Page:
Hattie HARM and George Robert Harm, Plaintiffs and Respondents, v. Isabelle F. FRASHER and Ernest E. Frasher, as Executors of the Estate of Harold B. Frasher, deceased, and Isabelle F. Frasher, Ernest E. Frasher, Gail H. Crawford and Morris A. Atkins, Individually, Defendants and Appellants.
This is an appeal from a judgment in an action arising out of a sale of the controlling interests in a trucking business.
In 1951, Valley Motor Lines, Inc., and Valley Express Company, each of which was a corporation, together with the plaintiff Hattie Harm and the Estate of Harold B. Frasher, deceased, acting through duly appointed executors, as co-partners doing business under the firm name of Terminal Warehouse, were engaged in an integrated trucking business. The plaintiff Hattie Harm, individually and as trustee of the George Robert Harm Trust, hereinafter referred to as the ‘Harm Interests', owned 293 shares of stock of Valley Motor Lines Inc., and 982.5 shares of stock of Valley Express Company. The estate of Harold B. Frasher, hereinafter referred to as the ‘Frasher Estate’, owned 524.08 shares of stock of Valley Motor Lines, Inc., and 1658.50 shares of stock of Valley Express Company. The latter company owned 495.34 shares of stock of the former company.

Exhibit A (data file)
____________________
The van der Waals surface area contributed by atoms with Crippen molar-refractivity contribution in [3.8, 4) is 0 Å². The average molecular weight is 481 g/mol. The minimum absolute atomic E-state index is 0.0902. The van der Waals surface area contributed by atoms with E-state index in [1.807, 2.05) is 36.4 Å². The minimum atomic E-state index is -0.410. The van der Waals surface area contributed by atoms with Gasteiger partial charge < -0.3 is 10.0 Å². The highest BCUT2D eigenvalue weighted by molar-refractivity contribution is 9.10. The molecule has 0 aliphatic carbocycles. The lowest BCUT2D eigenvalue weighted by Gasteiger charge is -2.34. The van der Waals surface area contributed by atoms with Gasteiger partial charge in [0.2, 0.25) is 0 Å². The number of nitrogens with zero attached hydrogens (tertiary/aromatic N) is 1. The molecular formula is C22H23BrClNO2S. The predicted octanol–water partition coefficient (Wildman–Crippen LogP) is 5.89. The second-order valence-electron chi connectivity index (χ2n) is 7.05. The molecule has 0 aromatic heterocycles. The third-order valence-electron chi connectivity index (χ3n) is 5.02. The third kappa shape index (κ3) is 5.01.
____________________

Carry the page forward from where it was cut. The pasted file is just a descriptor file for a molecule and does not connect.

Prior to July 5, 1951 representatives of the ‘Harm Interests' and of the ‘Frasher Estate’, as prospective sellers, met with representatives of Consolidated Copperstate Lines, a corporation, hereinafter referred to as ‘Copperstate,’ as a prospective buyer, respecting a sale of the corporate shares of the aforesaid corporations and the co-partnership business known as ‘Terminal Warehouse’. The prospective sellers quoted a sale price of $1,000,000.00 for the total trucking operation, but explained that they did not own 14.7% of the shares of Valley Motor Lines, Inc., and offered to sell only the shares which they owned, together with the partnership business, for the sum of $919,012.80. This offer was accepted and three instruments, each entitled ‘Agreement’ and each dated July 5, 1951, were simultaneously executed. One ‘Agreement’, on its face, purported to be between ‘Copperstate’ as ‘Buyer’ and the ‘Frasher Estate’ as ‘Seller’; the second ‘Agreement,’ on its face, purported to be between ‘Copperstate’ as ‘Buyer’ and the ‘Harm Interests' as ‘Seller’; and each provided for the sale of the Seller's shares of stock to the Buyer. The third ‘Agreement’ purported to be between ‘Copperstate’ as ‘Buyer’ and the ‘Frasher Estate’ and Hattie Harm as ‘Seller’, and provided for the sale of the partnership business. Each of the three agreements, by way of recital, set forth the stock and partnership ownership of each of the parties named in all of the agreements, and referred to the fact that ‘Copperstate’ wished to acquire all of the shares of stock described and all of the business of the co-partnership. Also by way of recital, each of the two stock sales agreements referred to the other and to the partnership sale agreement. The partnership sale agreement, in turn, referred to the two stock sale agreements. Each of the two stock sale agreements contained the following provision: ‘The transaction provided for herein shall be closed concurrently with the closing of the sales under the aforesaid separate contracts,’ i. e., the other two contracts referred to in the recital. The partnership agreement contained a similar provision, i. e., ‘The transaction provided for herein shall be closed concurrently with the sale by’ the parties named in the stock sales agreement of their stock in the two corporations. Each of the three agreements in substance stated that, as a condition precedent to the obligation of either party to perform thereunder, the sales in the other two agreements ‘shall be ready for closing at the same time as the transaction provided for herein.’ The two stock sale agreements also made approval by the Public Utilities Commission, and the Interstate Commerce Commission, conditions precedent to such obligation. The ‘Frasher Estate’ stock sale agreement provided that approval by the Probate Court should be a condition precedent to the obligations therein contained.